Wanted: Forty More Winks

A Shock to Our Systems

Do you live where Daylight Saving Time has gone into effect recently? If so, today you may feel out of sync, sleep-deprived. The loss of even one hour of sleep pushes one’s biorhythms out of kilter.


Who’s to Blame: Daylight Saving Time

In the wee hours of Sunday clocks moved forward one hour, delaying sunrise and adding evening daylight. According to one source, a New Zealander proposed the modern idea of DST in 1895. Germany followed in 1916. Many other country since then have followed the spring ahead/fall behind routine, especially since the energy crisis of the 1970s.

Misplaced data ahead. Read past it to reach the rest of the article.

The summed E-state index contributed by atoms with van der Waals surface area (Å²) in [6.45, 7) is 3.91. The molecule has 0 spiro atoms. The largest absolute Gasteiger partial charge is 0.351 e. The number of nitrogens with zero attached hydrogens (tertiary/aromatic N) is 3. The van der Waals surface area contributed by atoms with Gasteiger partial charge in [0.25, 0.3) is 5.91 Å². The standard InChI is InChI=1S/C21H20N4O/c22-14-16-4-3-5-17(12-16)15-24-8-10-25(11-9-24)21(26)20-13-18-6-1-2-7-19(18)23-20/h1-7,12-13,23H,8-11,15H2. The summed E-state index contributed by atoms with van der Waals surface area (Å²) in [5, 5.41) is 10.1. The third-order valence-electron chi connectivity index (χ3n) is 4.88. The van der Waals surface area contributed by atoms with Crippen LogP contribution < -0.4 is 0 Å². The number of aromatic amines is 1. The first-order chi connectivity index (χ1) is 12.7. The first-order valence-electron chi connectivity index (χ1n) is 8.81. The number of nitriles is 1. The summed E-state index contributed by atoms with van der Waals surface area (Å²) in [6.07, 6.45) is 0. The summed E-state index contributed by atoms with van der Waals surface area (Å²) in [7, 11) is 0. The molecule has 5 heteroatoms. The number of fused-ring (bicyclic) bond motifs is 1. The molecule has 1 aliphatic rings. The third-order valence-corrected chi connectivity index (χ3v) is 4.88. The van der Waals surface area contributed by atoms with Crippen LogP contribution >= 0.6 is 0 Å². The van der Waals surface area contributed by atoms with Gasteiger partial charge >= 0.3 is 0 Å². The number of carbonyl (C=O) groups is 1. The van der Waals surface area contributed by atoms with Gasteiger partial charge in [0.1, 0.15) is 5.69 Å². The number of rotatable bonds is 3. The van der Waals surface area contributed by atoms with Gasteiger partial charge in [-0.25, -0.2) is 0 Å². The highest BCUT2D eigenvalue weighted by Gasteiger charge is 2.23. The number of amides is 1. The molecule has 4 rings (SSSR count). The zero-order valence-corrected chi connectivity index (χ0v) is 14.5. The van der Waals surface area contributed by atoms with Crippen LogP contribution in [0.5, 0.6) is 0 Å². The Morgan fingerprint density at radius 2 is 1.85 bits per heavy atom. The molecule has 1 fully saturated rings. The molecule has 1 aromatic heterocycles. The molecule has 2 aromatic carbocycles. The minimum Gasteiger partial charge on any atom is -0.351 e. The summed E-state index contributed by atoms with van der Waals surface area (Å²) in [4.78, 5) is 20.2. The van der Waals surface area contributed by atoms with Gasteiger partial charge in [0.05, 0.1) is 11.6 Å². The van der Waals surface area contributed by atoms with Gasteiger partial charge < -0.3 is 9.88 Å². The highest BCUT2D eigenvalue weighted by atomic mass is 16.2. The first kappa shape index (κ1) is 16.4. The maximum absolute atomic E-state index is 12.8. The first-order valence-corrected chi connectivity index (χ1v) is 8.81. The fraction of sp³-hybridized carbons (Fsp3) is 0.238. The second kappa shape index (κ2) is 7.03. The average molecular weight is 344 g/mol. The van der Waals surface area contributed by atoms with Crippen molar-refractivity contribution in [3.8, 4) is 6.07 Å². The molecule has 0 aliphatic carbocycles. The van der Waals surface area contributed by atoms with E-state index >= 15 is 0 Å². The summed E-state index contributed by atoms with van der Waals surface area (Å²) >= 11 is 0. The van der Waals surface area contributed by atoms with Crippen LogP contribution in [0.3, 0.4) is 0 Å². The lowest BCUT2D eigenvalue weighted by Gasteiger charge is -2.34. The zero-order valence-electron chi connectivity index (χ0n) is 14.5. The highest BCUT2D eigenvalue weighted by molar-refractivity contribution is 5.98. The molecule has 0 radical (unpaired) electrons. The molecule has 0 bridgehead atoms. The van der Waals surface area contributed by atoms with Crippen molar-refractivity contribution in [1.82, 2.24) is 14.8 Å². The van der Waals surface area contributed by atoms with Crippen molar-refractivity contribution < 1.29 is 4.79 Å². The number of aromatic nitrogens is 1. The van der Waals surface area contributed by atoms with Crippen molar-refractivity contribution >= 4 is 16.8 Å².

The time change has been loved or hated ever since. My author friend Janet Givens provides a well-researched blog post on the topic. Her research explodes the myth that Daylight Saving Time is supported by farmers.


Sleep: A Cure

Medical journals including Psychology Today, often publish articles about sleep or the lack thereof. Such pieces also regularly appear in the table of contents of women’s magazine and AARP journals.

Literature is replete with references to sleep. In Shakespeare’s tragedy, Macbeth, who has recently murdered King Duncan, knows his sleep will be troubled or interrupted even as he ruefully ticks off its benefits:

“Sleep that knits up the raveled sleeve of care / The death of each day’s life, sore labour’s bath / Balm of hurt minds, great nature’s second course, Chief nourisher in life’s feast.” Act 2, Scene ii

  • Sleep repairs the unraveled parts of our lives, knits them up.
  • Sleep comes at the end of the day; it looks like a little death.
  • Sleep brings bodily relief from pain as do baths.